By 1977, the WHO reported that eight countries had altogether banned this drug. Elsewhere it was, and still is, liberally available. Gail-whose symptoms were described above-bought her sample from a pharmacy in Mozambique. In neighboring Tanzania, a British doctor, John Yudkin, reported nine such products on the market in 1977; they were made by Asta, Hoechst, Boehringer-Ingelheim, Ciba and Sandoz. In his paper, To Plan is to Choose, Yudkin calculated that the amount of such drugs used in Tanzania in 1976 would have very likely killed 630 people in that year.
These are certainly not isolated cases. A paper published earlier this year by the Regional Office of the International Organization of Consumers' Unions in Penang, Malaysia, reported 20 preparations containing dipyrone and related compounds on the Malaysian market. In neighboring Thailand, some 28 similar preparations are listed in the main prescribing guide. In most cases, the notes for doctors say nothing at all about the possibility of dangerous side effects. Moreover, the package inserts collected recently from some of these include the following:
Two samples of the similar Winthrop product were obtained. The package insert in one stated: 'Conmel is a derivative of aminophenazone. It may, therefore, on very rare occasions product agranulocytosis.' More trenchantly, on a packet supplied as a free sample to a doctor, ran an overprinted message: `Warning: this drug may cause fatal agranulocytosis.'
Many other cases have been reported recently, demonstrating both how undesirable drugs may be promoted in developing countries, and how otherwise satisfactory drugs may be promoted in undesirable ways.
The problems created by the drug multinationals in developing countries are not simply the result of the marketing of dangerous or questionable products. For example, serious damage may occur-just as it does with infant formula-when otherwise satisfactory products are given a really hard sell. Just how hard drugs may be sold is probably best illustrated by Yudkin in To Plan is to Choose. Yudkin reported, for example, that Central Medical Stores in Tanzania had in stock a 46-year supply of an injectable antibiotic made by Hoechst-though the shelf life of the drug would be under two years, and probably no more than six months in tropical conditions.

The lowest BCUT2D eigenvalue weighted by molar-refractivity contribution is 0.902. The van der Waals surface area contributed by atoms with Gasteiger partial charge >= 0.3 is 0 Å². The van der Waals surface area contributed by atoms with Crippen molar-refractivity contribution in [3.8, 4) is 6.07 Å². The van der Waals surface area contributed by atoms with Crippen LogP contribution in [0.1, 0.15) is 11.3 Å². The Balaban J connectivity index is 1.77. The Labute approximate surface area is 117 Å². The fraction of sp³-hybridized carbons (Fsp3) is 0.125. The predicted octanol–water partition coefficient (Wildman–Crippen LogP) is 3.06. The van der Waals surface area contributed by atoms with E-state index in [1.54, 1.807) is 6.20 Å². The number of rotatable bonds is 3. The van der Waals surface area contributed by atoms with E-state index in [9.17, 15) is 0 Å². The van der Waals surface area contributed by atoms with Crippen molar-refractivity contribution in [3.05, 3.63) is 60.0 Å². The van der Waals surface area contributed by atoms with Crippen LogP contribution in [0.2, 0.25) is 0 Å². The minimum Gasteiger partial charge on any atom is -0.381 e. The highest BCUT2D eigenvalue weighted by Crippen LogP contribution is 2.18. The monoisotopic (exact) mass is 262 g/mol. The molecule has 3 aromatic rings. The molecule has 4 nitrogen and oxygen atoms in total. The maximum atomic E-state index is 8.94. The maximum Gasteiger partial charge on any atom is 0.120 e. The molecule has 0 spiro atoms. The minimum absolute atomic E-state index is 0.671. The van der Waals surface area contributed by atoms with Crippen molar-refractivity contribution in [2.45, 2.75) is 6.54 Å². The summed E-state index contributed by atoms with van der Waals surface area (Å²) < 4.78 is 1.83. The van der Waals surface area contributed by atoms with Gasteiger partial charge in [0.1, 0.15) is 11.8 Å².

Another example, illustrating what happens on the ground, "as discussed by a nurse who had been working. in Bangladesh. On a recent British radio program, she described how her husband heard a drug company representative try to persuade a young doctor that the drug frusemide (a drug which gets rid of excess fluid in the body) was a very good drug to use on children who had kwashiokor or marasmus. These are serious deficiency diseases, whose symptoms distended belly, wasted muscle on limbs are all too often shown in appeals for famine relief. The nurse explained:
"... my poor husband felt that he had to jump in at that point and say. 'Well, alright, the swelling will go down because you in fact urinate frequently and get rid of the fluid but it ii! kill the child.' And the drug representative said: `Well, the child is going to die anyway.'"